Wednesday, 23 February 2011

Interview with Rachel Spicer

Playing the lead female in one of the most well known love stories as her debut stage performance is a great feat for Rachel Spicer.

Freelance journalist, Jemma Crowston, caught up with the 22-year-old who will be playing Juliet in Pilot Theatre’s contemporary Romeo and Juliet at Curve, Leicester next month.

“I’ve played Lady Capulet before in a college play and I’ve done some scene work and monologues but this is a pretty amazing opportunity to play Juliet in my debut stage performance,” said Rachel.

The Londoner started touring with the other seven cast members in September and will be stopping at Curve in the midlands from Tuesday March 1 until Saturday March 12 before the show closes in Buxton in April.

The award-winning company Pilot Theatre will return to the city after the success of their production of Lord of the Flies in February 2009.

Their contemporary version of the classic love story uses the original text from Shakespeare but condensed to make the play more accessible. The stage props includes stunning visuals and the set, designed by Chloe Lamford (winner of Best Set design at the 2007 TMA awards) will be filled with over 600 bunches of silk flowers to create a 21st century scene for the love story to take place.

“The flowers are a powerful element to the whole show. Flowers are quite symbolic. They can represent death but can also be a token of love,” said Rachel.

This celebrated story of dangerous rivalries and secret loves will be brought to life in a fast-moving tale which will enthuse audiences of all ages with its exuberance, poetry and thrilling action. Pilot’s unique interpretation is perfect for introducing Shakespeare to younger audiences too.

Rachel, who graduated from RADA last July, will be playing Juliet alongside Oliver Wilson plays the role of Romeo, his theatre work includes: To Kill a Mocking Bird at Theatre Clwyd and on tour; All’s Well That Ends Well (National Theatre); THE RSC Poetry Festival (Stratford and London); Much Ado About Nothing (Derby Live) and This Child (Pilot Theatre at Albany Empire and Theatre Royal York).

Rachel said, “The cast are very close after touring together for months. Some audiences have commented on this and say it shines through the performance.

“It’s great working with all these professional actors who work really seriously but we all know how to have some laughs along the way too.”

Rachel embraces the idea of a contemporary version of the play by portraying her character, Juliet, in a thoroughly modern way. She said, “The way I portray Juliet is as a typical young teenager but she also comes across as a bit tom boyish so it’s quite modern.”

Rachel, who has had small parts in TV commercials and small production films before she went to drama school, said the show is set in the 21st century and could be set anywhere. She added, “Although we’re using the original text, we all have different accents so it could be set anywhere. I wear Top Shop clothes and in the fight scenes we use knives rather than swords so it’s very current.”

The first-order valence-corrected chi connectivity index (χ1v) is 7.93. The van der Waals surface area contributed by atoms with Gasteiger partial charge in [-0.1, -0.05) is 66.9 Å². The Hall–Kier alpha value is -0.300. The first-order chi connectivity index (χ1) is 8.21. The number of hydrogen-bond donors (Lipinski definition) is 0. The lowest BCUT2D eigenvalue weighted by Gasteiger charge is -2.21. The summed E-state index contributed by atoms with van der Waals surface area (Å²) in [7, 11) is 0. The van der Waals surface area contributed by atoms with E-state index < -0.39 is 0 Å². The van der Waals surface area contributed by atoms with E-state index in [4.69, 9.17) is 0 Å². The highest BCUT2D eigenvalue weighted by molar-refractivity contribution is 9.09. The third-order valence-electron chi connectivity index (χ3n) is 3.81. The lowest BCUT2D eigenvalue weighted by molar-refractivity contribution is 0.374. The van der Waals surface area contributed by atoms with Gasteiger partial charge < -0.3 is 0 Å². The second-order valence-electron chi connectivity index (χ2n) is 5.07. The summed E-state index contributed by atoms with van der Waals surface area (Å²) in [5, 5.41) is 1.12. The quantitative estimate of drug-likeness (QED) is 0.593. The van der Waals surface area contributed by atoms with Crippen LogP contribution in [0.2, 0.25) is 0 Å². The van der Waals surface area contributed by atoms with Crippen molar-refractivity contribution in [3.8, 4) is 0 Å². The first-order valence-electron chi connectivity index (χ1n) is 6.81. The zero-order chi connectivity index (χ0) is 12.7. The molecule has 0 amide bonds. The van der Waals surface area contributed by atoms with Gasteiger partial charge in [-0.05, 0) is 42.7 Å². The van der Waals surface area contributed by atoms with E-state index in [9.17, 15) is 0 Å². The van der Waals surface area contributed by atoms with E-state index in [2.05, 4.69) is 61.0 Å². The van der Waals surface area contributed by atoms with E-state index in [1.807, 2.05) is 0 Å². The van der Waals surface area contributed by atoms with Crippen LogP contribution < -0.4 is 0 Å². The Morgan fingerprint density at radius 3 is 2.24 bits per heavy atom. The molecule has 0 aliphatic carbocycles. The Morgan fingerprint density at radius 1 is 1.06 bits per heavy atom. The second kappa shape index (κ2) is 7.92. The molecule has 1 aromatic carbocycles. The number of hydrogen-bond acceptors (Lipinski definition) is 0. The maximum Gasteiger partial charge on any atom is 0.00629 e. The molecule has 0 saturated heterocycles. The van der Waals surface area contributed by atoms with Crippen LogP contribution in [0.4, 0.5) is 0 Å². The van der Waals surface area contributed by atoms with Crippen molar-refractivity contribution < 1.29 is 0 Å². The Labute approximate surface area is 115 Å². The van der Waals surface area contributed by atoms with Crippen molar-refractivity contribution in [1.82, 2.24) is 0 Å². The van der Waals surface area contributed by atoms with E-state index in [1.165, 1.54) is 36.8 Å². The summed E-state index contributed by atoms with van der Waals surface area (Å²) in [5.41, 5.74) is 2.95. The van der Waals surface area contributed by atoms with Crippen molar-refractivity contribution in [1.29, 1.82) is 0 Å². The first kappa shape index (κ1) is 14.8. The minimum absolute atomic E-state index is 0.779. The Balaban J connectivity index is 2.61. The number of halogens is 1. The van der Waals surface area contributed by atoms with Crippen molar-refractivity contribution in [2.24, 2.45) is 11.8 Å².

When asked what her favourite scene is, Rachel said, “I love the balcony scene but also any of the scenes with Juliet and her nurse because the relationship is so special. She’s like her mother, friend and sister and she’s her only ally in the show.”

Unlike most theatre shows, this production will include a continuous cutting edge, specially-commissioned soundtrack by composer Sandy Nuttgens, which is available to download on iTunes. Rachel said, “I don’t notice the music anymore because we’ve been rehearsing with it from the very beginning. The audience will either love it or hate it.”

After the show tour finishes in April, Rachel will be working on an audio monologue production for Pilot but hopes to start auditioning again too. She said, “I’m really excited to see what’s next.”

Rachel took part in drama activities in school and out of school clubs but it wasn’t until she met an inspirational teacher when she was 16-years-old that Rachel knew she wanted to be an actor. She said, “As corny as it sounds they opened my eyes to the magic and humanity of acting and all the possibilities within it. I loved the idea of a living which you can continue learning and growing so I summed up the courage and went to drama school.”

After several parts behind the camera I asked Rachel where her passion lies: TV or stage?
She said, “I’m in love with the craft. There’s a lot of difference between being on stage and working behind a camera on set but they’re both about telling stories and that’s where my passion lies.”

Romeo and Juliet is the last performance that audience members aged 12 – 26 can claim free tickets through the scheme - A Night Less Ordinary. To take advantage of this offer join Curve Young Company by calling 0116 242 3595.

To book tickets visit

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